Gray’s Papaya Gray’s Papaya has always been a welcome–and welcoming–fixture on one of the neighborhood’s busiest corners since the 1970s, and slinging some of NYC’s best hot dogs, “for when you’re hungry, or broke, or just in a hurry,” as the slogan goes. And with the seemingly never-ending “Recession Special” still in place after all these years, you can get three dogs and drink for under ten bucks. Just remember to tip your Grubhub delivery person well! And here’s hoping Gray’s sticks around for another 50 years or so… For a different kind of diet staple, the Shake Shack on Columbus Avenue, right near the Museum of Natural History, serves reliably good burgers (the SmokeShack, with bacon and cherry peppers, is my usual) and sweet, thick shakes. And for pizza we’re going to give a shout to Koronet up near Columbia, for those monster-sized slices wolfed down on many, many late-nights. Gray’s Papaya is located at 2090 Broadway – Order Now

The Avin-ue of ECQ food solutions


Avin Ong, CEO of the Fredley Group of Companies, has a thriving food business, regularly feted for entrepreneurial excellence. The Fredley Group is behind such popular brands as Macao Imperial Tea, Liang Crispy Roll, New York Fries & Dips, Café and Maison Kitsuné, Hosaku International Buffet, Nabe Japanese Izakaya + Hot Pot, and Mitasu Yakiniku. Back in February 2021, The Manila Bulletin featured him as a prime mover of this nation’s food and beverage industry. Still aggressive during the first ECQ, he’s now operating over 250 stores nationwide.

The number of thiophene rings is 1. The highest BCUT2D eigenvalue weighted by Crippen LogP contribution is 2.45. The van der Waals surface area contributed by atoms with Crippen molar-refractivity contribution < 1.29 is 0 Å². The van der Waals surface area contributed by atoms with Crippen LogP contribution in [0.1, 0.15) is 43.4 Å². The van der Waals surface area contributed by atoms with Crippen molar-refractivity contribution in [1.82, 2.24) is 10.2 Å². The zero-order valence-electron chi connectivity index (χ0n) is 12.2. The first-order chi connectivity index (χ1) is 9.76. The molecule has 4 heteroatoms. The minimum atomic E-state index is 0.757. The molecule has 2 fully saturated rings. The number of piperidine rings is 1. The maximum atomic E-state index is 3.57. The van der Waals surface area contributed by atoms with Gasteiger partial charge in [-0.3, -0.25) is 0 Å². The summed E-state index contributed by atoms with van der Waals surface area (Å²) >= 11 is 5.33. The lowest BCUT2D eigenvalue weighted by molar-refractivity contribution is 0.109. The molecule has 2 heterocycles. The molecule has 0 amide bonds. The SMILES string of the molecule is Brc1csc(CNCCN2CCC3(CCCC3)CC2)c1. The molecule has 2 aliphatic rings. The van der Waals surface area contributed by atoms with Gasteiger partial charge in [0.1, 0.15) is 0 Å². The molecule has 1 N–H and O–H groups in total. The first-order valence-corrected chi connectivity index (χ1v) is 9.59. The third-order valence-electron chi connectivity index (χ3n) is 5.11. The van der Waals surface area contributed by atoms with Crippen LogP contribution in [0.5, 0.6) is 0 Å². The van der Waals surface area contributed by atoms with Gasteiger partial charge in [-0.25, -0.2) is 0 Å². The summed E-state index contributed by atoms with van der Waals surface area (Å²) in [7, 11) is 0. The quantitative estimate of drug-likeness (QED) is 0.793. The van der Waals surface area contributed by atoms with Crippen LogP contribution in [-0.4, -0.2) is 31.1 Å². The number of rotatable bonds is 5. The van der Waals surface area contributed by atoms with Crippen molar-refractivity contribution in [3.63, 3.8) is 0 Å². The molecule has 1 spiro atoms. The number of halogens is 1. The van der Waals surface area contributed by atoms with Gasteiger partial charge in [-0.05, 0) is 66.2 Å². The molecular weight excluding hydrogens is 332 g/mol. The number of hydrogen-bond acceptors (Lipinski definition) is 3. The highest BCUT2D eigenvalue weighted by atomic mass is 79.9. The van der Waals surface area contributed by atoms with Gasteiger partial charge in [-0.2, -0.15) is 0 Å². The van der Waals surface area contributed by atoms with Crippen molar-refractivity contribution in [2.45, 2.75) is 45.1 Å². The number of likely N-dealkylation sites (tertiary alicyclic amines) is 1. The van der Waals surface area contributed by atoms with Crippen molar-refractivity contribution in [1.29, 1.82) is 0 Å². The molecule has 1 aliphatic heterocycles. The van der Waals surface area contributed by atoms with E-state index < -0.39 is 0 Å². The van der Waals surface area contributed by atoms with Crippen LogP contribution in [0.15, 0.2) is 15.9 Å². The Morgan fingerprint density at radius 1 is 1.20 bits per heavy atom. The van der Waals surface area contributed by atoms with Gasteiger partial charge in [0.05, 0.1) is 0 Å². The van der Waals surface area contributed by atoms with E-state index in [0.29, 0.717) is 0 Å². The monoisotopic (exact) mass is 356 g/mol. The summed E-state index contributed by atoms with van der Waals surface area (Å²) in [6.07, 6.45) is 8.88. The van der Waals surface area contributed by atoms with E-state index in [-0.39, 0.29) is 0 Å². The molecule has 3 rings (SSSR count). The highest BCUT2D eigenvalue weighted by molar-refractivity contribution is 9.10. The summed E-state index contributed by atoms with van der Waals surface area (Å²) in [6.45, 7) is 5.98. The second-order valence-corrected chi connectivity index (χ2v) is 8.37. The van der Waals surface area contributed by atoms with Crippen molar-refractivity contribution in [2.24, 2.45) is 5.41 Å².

With this second round of ECQ, the challenge of offering Shabu-Shabu/Yakiniku food concepts has had them diversify, improvise, and meet the challenge head-on. Both Shabu-Shabu and Yakiniku are all about participating in the cooking process, and making it an interactive, communal dining experience. How to recreate this experience at home, and still keep it both affordable and easy, was the crux of the problem. What they came up with are portable hotpot and grill sets, that can be used at home.

They’ve been the only ones to offer this, and my first hand experience of these portable hotpot and grill was an enjoyable one. From the comfort of home, I can say I was really pleased with my #NabeMoments, and my #MitasuExperience.